Not only is construction dust detrimental to you as a worker, but it wreaks havoc on construction equipment. Once your pieces of equipment take on significant amounts of dust, you must maintain the equipment more frequently due to engine wear. As a result, overall operating costs rise.
Construction dust is abrasive and can cause considerable damage to equipment when exposed. If the engine comes into contact with the dust, you may experience engine failure, particularly if it’s a gasoline-powered piece of equipment. Often, the concrete dust gets past the air filter system and encounters the engine cylinder, causing wear and tear on the piston and cylinder. Starter ropes and starter assemblies also experience wear due to dust.
Even if the air filter can keep most of the dust out, you need to continually clean the filter. Other types of equipment, such as powered drills, also feel the effects of dust, since it sticks to greased surfaces. When that happens, the dust acts as a paste, making the pieces of equipment stick and wear faster. Similarly, if the machine gets wet and has dust buildup, the dust can harden, since it’s made of concrete. You could experience trouble with the equipment’s nuts and bolts.
Protecting the Workers at the Construction Site
To combat the effects of construction dust on workers, as previously mentioned, OSHA issued a rule in 2017 to tighten the exposure limit. In addition to these measures, you can become proactive and protect yourself individually by using personal protective equipment (PPE), including respirators and dust masks.
The National Institute for Occupational Safety and Health (NIOSH) has approved filtering respirators or dust masks to provide extra breathing protection from dust. Those marked N100/R100/P100 protect you against dust levels up to 10 times the exposure limit. You should make sure the mask fits tightly, so the only air you breathe is filtered. However, the masks do not work well for large amounts of dust. Also, you should replace these masks daily, if you have difficulty breathing, or if the inside of the mask becomes dirty.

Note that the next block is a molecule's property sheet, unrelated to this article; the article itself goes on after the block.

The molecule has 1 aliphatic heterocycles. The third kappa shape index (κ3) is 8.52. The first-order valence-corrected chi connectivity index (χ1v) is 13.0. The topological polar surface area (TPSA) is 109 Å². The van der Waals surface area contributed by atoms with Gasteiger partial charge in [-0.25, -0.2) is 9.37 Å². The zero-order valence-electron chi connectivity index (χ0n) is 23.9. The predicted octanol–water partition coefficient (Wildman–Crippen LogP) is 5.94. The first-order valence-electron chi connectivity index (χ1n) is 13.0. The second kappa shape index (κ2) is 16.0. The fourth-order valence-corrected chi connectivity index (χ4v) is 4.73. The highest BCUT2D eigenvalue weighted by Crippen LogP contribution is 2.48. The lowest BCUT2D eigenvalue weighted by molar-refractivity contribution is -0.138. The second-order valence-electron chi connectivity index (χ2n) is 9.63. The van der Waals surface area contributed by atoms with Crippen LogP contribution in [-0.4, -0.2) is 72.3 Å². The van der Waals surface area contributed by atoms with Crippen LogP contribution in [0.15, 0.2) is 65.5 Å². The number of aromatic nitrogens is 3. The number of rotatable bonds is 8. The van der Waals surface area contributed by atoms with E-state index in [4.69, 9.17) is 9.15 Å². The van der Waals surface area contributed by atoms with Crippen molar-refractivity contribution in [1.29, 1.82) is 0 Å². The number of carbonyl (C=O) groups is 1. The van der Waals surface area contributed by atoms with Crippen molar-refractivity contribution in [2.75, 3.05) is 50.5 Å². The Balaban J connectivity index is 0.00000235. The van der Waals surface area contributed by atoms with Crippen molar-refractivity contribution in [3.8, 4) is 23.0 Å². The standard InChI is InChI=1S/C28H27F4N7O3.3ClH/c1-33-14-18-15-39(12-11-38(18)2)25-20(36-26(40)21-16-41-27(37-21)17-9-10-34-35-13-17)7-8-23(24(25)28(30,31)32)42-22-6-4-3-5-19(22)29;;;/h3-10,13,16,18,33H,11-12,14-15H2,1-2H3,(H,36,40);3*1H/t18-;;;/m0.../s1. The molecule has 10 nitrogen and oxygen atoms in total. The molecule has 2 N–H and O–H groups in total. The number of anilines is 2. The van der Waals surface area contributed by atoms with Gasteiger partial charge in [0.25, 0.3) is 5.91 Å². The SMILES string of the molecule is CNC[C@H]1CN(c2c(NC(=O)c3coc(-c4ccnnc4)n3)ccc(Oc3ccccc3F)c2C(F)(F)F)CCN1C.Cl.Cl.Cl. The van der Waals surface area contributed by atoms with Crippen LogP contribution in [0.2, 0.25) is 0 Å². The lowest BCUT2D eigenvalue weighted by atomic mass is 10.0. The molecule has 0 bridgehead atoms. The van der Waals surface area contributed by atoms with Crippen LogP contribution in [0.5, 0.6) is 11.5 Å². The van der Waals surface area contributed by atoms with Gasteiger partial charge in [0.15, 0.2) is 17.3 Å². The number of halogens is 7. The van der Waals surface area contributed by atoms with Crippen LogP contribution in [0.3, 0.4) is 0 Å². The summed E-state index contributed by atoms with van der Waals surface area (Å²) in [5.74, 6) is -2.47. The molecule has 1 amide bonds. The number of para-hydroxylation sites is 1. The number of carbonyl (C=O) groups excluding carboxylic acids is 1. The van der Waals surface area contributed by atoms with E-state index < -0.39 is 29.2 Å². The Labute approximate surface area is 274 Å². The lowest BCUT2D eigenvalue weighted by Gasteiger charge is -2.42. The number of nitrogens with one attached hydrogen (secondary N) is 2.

Another option to consider is an air-purifying respirator. Although these deal more with gas and vapor, they can protect you from construction dust. The respirator comes with a statement of certification, which signifies what you should use the respirator for and how it can protect you.
If your work involves being outside, you also need to wear a mask. While the wind has some effect on the dust level created, you may partake in tasks that have you working close to the tools that create the dust. As a result, you can still breathe in quite a bit of harmful dust.
Construction Dust Control at a Job Site
Several options are available to minimize construction dust at your job site. You can check with OSHA on how to contain and suppress dust at the site. One of the best and most inexpensive ways to cut down on dust is to spray the area down with water. For outdoor projects, depending on the weather and the location of the project, you should water the area at least three times per day. Water trucks can help the dirt and dust stay down. Make sure not to overwater the area, as that can cause erosion and runoff.
Laying down mulch and vegetation is another option, as it controls dust and erosion. After you water the area to get it established, you don’t need to tend to it. Tackifiers also create bonds with seeds and keep them from blowing away. Polymers are another resource that you apply on soil and then spray with water trucks.
With indoor projects, you should always try to barricade off the area or tape down areas to prevent dust from accumulating. Use dust-abatement technology to keep dust levels down, as well as wet saws and dust collectors to keep harmful levels of dust away.
Negative-air HEPA-filter vacuums offer inward airflow to help prevent dust and other particulates from escaping into the work area. Afterward, air scrubbers capture the contaminated air and then clean it and filter it back into the area. Avoid using a broom, as this can cause the dust to remain in the air. Daily cleanups are a must to keep the dust from escaping the area.
Construction dust is harmful to anyone working at a job site. As well as family members who can inhale toxins if you bring dust home on your clothes or your body. Selecting the right water truck can help you minimize the effect of construction dust.
You might feel overwhelmed when deciding which water truck you should use. Contact the water truck experts at BigRentz, and they can help you make the best choice for your needs. You can reach the company directly at (888) 325-5172.